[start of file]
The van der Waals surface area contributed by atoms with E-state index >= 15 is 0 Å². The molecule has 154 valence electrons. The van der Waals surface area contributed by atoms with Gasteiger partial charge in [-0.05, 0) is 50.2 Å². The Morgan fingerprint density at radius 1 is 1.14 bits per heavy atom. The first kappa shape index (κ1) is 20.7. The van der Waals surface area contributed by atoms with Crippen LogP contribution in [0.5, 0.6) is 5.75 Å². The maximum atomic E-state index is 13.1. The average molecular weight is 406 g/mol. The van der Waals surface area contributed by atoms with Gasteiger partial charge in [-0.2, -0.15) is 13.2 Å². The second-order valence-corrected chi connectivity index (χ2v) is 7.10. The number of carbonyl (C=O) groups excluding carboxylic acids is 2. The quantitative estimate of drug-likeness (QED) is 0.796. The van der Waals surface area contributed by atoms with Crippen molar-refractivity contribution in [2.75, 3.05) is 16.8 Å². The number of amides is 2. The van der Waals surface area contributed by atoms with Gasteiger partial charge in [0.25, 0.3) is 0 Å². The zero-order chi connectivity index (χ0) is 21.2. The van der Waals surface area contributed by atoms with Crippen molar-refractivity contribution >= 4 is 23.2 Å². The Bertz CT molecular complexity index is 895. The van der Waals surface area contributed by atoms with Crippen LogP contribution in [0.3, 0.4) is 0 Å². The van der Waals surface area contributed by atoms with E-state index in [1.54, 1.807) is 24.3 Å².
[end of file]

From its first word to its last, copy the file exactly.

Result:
The van der Waals surface area contributed by atoms with E-state index >= 15 is 0 Å². The molecule has 154 valence electrons. The van der Waals surface area contributed by atoms with Gasteiger partial charge in [-0.05, 0) is 50.2 Å². The Morgan fingerprint density at radius 1 is 1.14 bits per heavy atom. The first kappa shape index (κ1) is 20.7. The van der Waals surface area contributed by atoms with Crippen LogP contribution in [0.5, 0.6) is 5.75 Å². The maximum atomic E-state index is 13.1. The average molecular weight is 406 g/mol. The van der Waals surface area contributed by atoms with Gasteiger partial charge in [-0.2, -0.15) is 13.2 Å². The second-order valence-corrected chi connectivity index (χ2v) is 7.10. The number of carbonyl (C=O) groups excluding carboxylic acids is 2. The quantitative estimate of drug-likeness (QED) is 0.796. The van der Waals surface area contributed by atoms with Crippen molar-refractivity contribution in [2.75, 3.05) is 16.8 Å². The number of amides is 2. The van der Waals surface area contributed by atoms with Gasteiger partial charge in [0.25, 0.3) is 0 Å². The zero-order chi connectivity index (χ0) is 21.2. The van der Waals surface area contributed by atoms with Crippen molar-refractivity contribution >= 4 is 23.2 Å². The Bertz CT molecular complexity index is 895. The van der Waals surface area contributed by atoms with Crippen LogP contribution in [0.3, 0.4) is 0 Å². The van der Waals surface area contributed by atoms with E-state index in [1.54, 1.807) is 24.3 Å².